One of the world’s most con­tro­ver­sial rab­bis re­veals why Bri­tain must fight back

The Jewish Chronicle - - FRONT PAGE - NAOMI FIRSHT

IT IS slightly un­nerv­ing when be­gin­ning an in­ter­view to have the in­ter­vie­wee at­tempt to re­verse the sit­u­a­tion by suggest­ing it would be more in­ter­est­ing if he asked you ques­tions in­stead. Per­haps I should have ac­cepted the of­fer from self-styled “Amer­ica’s Rabbi” Sh­mu­ley Boteach. It would at least have meant I got a word in edge­ways.

While he looks your typ­i­cal rabbi —som­bre suit, slightly ro­tund and an ap­pro­pri­ately bushy beard—this me­dia-savvy 49-year-old is a force to be reck­oned with. Speak­ing to them an who was one of Michael Jackson’s un­of­fi­cial spir­i­tual ad­vis­ers is less like hav­ing a con­ver­sa­tion and more like be­ing steam­rollered into hear­ing a lec­ture on which­ever topic is most trou­bling him at the time.

And, at the top of Boteach’s cur­rent agenda, is the anti-Is­rael sen­ti­ment flour­ish­ing across the UK and on its cam­puses. He claims the prob­lem is much worse here .“On US cam­puses there is a BDS prob­lem, and oc­ca­sion­ally Is­raeli speak­ers be­ing shouted down, but that’ s an anom­aly. In­tim­i­da­tion of Jewish stu­dents on cam­pus is not yet very pro­nounced.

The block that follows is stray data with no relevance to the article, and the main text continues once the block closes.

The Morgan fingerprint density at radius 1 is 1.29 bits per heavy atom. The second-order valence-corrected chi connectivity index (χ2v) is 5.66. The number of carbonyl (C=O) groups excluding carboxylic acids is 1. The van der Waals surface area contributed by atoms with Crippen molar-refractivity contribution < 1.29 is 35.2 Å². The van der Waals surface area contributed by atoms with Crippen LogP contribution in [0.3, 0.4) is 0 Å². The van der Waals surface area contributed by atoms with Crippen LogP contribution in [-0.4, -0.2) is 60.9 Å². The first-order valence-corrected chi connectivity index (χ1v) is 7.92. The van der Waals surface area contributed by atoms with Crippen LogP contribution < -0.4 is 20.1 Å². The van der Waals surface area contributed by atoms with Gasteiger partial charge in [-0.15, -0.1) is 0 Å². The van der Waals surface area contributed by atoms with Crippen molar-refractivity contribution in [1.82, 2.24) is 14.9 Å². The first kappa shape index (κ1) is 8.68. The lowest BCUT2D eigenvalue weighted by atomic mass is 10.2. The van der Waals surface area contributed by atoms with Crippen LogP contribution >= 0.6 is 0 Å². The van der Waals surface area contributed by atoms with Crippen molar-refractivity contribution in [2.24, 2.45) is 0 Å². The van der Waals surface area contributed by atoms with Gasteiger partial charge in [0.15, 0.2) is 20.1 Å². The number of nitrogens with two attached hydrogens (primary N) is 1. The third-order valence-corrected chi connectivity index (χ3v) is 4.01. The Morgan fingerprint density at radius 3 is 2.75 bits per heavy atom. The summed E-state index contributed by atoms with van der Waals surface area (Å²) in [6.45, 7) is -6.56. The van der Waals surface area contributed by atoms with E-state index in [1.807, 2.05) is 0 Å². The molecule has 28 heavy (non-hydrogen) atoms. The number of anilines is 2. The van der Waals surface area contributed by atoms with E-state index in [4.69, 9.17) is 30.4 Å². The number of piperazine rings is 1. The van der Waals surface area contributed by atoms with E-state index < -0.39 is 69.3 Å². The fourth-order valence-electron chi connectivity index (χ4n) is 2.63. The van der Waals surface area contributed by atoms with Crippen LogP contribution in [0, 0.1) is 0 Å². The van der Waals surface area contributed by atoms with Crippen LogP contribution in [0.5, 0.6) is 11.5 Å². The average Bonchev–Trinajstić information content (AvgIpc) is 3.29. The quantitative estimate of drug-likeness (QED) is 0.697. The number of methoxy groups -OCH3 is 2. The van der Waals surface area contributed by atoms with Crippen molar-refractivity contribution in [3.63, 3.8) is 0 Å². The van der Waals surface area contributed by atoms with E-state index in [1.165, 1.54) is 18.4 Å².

“We don’ t have what you have here on Bri­tish cam­puses, a real spirit of in­tim­i­da­tion against Jewish stu­dents, Jewish stu­dents afraid to weary a mu lkes. I was rail­ing against this through the 2000s, that howi sit that no-one is stand­ing up for the Jewish stu­dents on cam­pus who just feel this air of in­tim­i­da­tion? The fact that they should feel un­safe is un­ac­cept­able.”

Bot each made a name for him­self dur­ing an 11- year stint as the Cha bad rabbi at Ox­ford Univer­sity where he launched the L’Chaim So­ci­ety, a de bat­ing so­ci­ety that saw hun­dreds of stu­dents, Jewish and non-Jewish, signup to hear some of the high-pro­file speak­ers he man­aged to book, Stephen Hawk­ing and Ben­jamin Net any ahu among them.

Here mem­bers :“When I was the rabbi of stu­dents at Ox­ford and set up the L’Chaim So­ci­ety, I said to my­self I have two ob­jec­tives: one is spread­ing univer­sal Jewish val­ues among stu­dents, two is to be a home for the Jewish stu­dents. But when I ar­rived I quickly made my pri­or­ity de­fend­ing Is­rael be­cause I just couldn’ t be­lieve how bad the as­sault on Is­rael was at Ox­ford. And that was in 1988-1999, it’ s got­ten so much worse since .”

Boteach, who now di­vides his time be­tween New York and New Jer­sey, has up­held ties with the UK, and es­pe­cially Ox­ford, where he says he “be­came a man”. He ar­rived there aged 22 and newly mar­ried to wife Deb­bie; six of their nine chil­dren were born there. “It’s where I really found my­self in terms of Jewish ac­tivism and phi­los­o­phy of life,” he adds.

In those Ox­ford days, he was known for his good re­la­tion­ships with the stu­dents, of­ten act­ing as coun­sel­lor for their per­sonal prob­lems. Since mov­ing back to Amer­ica he has trans­lated this into com­mer­cial suc­cess dis­pens­ing ad­vice as a guest on the Oprah Win­frey Show and even host­ing his own TV show called

Shalom in the Home, where he of­fered ad­vice to cou­ples and fam­i­lies.